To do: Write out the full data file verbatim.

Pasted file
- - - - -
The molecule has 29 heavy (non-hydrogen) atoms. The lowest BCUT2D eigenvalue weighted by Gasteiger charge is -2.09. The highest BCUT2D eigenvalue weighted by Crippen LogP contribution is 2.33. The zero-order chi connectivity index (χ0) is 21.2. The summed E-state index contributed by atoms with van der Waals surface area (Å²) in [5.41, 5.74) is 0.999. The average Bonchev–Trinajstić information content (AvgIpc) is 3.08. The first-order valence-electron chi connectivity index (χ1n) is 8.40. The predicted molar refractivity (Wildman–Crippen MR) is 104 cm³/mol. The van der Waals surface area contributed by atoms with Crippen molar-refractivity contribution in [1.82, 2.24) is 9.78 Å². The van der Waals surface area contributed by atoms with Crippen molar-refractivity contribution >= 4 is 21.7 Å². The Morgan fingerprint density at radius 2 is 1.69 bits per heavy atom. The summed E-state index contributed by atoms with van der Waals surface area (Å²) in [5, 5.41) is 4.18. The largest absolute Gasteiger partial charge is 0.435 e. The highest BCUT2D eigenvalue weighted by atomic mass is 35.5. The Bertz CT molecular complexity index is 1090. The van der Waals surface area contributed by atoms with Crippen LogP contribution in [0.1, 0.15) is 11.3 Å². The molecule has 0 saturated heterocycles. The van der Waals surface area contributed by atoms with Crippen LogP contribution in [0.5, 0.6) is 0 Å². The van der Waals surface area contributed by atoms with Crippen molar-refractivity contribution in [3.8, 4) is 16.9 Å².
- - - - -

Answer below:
The molecule has 29 heavy (non-hydrogen) atoms. The lowest BCUT2D eigenvalue weighted by Gasteiger charge is -2.09. The highest BCUT2D eigenvalue weighted by Crippen LogP contribution is 2.33. The zero-order chi connectivity index (χ0) is 21.2. The summed E-state index contributed by atoms with van der Waals surface area (Å²) in [5.41, 5.74) is 0.999. The average Bonchev–Trinajstić information content (AvgIpc) is 3.08. The first-order valence-electron chi connectivity index (χ1n) is 8.40. The predicted molar refractivity (Wildman–Crippen MR) is 104 cm³/mol. The van der Waals surface area contributed by atoms with Crippen molar-refractivity contribution in [1.82, 2.24) is 9.78 Å². The van der Waals surface area contributed by atoms with Crippen molar-refractivity contribution >= 4 is 21.7 Å². The Morgan fingerprint density at radius 2 is 1.69 bits per heavy atom. The summed E-state index contributed by atoms with van der Waals surface area (Å²) in [5, 5.41) is 4.18. The largest absolute Gasteiger partial charge is 0.435 e. The highest BCUT2D eigenvalue weighted by atomic mass is 35.5. The Bertz CT molecular complexity index is 1090. The van der Waals surface area contributed by atoms with Crippen LogP contribution in [0.1, 0.15) is 11.3 Å². The molecule has 0 saturated heterocycles. The van der Waals surface area contributed by atoms with Crippen LogP contribution in [0.5, 0.6) is 0 Å². The van der Waals surface area contributed by atoms with Crippen molar-refractivity contribution in [3.8, 4) is 16.9 Å².